Microsoft’s annual developer event ‘Build’ took place this week. Microsoft’s CEO Satya Nadella took centre stage to introduce a slew of announcements to excite developers – and importantly grow the Windows ecosystem.
The theme of the show was cross-platform compatibility:
The first demo was ‘Docker’ – a tool that allows applications to be containerised on servers. The advantage being that they are more light weight requiring just the application, binaries and libraries instead of the guest OS as well. They also showed off its true versatility with running Linux applications on a Windows server and vice-versa.
- Microsoft also announced a new coding application called ‘Visual Studio Code’ launching and available on the same day for Windows, Linux and Mac – enabling developers a holistic platform with the same tools to code for free.
- After servers and PCs the focus went to mobile but the theme stayed on compatibility. The strongest criticism of Microsoft’s phones has always been the app-gap with Windows Phone having fewer apps available than iPhone or Android. Microsoft has announced its plan to make it as easy as possible for developers of apps on competing systems to bring them over to Windows. On the Android side, Microsoft has including an Android sub-system into Windows 10 for phones, meaning developers can use the same android code and Windows Phone will direct the API calls to the Android sub-system whilst keeping the user interface Windows-like. For iPhone apps the converting is done via Visual Studio. Developers will be able to open an Apple Xcode project’s into Visual Studio which will the convert the apple specific API calls to Windows 10 equivalents. Both these types of converted apps (Android and iPhone) will of course not only work on just Windows Phones but tablets, PCs and even the Xbox will be an option.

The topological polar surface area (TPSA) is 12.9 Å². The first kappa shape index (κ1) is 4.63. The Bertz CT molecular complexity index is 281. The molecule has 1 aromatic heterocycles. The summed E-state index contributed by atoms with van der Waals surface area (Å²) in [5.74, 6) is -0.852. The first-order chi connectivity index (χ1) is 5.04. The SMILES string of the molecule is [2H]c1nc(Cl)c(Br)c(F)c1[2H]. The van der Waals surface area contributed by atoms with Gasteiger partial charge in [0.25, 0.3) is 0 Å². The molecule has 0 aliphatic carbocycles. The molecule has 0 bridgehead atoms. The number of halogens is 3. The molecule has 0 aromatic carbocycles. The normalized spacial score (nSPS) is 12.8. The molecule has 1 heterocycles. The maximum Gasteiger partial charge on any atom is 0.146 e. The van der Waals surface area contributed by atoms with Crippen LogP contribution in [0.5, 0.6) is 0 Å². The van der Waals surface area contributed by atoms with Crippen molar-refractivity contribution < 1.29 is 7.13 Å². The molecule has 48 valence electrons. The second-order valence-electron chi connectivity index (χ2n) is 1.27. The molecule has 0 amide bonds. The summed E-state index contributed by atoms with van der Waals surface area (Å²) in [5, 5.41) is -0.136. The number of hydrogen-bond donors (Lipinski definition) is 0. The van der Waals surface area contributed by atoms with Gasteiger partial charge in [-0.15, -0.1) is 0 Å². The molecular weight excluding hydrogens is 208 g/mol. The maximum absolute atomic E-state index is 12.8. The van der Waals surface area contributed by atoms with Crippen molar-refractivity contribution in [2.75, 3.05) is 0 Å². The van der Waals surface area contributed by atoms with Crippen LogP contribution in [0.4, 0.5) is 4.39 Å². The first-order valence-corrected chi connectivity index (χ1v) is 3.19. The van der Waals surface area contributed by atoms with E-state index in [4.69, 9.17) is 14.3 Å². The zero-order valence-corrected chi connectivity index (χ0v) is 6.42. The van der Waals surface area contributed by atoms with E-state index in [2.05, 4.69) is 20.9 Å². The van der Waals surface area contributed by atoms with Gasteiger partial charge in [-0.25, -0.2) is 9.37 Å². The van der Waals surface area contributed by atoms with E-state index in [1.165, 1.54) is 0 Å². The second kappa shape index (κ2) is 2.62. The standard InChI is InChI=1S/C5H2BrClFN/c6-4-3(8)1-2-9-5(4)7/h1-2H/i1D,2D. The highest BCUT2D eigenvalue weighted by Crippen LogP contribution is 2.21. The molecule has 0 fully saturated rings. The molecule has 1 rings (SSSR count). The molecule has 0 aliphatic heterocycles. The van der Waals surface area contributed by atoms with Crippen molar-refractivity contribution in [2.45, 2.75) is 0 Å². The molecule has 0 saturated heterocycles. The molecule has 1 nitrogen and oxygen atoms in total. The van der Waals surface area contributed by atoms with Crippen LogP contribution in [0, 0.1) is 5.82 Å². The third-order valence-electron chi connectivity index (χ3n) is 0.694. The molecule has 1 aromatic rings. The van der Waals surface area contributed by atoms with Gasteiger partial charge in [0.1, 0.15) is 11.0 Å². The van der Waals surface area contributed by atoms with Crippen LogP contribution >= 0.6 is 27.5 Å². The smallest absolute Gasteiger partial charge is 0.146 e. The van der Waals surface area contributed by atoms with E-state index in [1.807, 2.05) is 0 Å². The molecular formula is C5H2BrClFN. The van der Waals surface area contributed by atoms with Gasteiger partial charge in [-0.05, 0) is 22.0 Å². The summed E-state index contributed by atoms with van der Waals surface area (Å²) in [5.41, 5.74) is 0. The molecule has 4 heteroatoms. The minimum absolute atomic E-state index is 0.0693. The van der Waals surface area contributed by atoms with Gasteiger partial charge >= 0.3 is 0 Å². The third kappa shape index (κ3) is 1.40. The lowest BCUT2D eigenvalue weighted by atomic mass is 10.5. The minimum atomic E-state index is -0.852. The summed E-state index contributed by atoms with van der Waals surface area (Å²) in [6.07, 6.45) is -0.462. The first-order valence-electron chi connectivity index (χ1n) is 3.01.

This altruistic approach to not just Windows but providing tools across competing platforms seems very anti-Apple – and a strategy that could play very well to budding developers worldwide. These are the same developers that drove the success of both iPhone and Android devices today. Microsoft will need the support of these developers if it hopes to succeed in its lofty goal of 1 billion devices running Windows 10 in its first three years!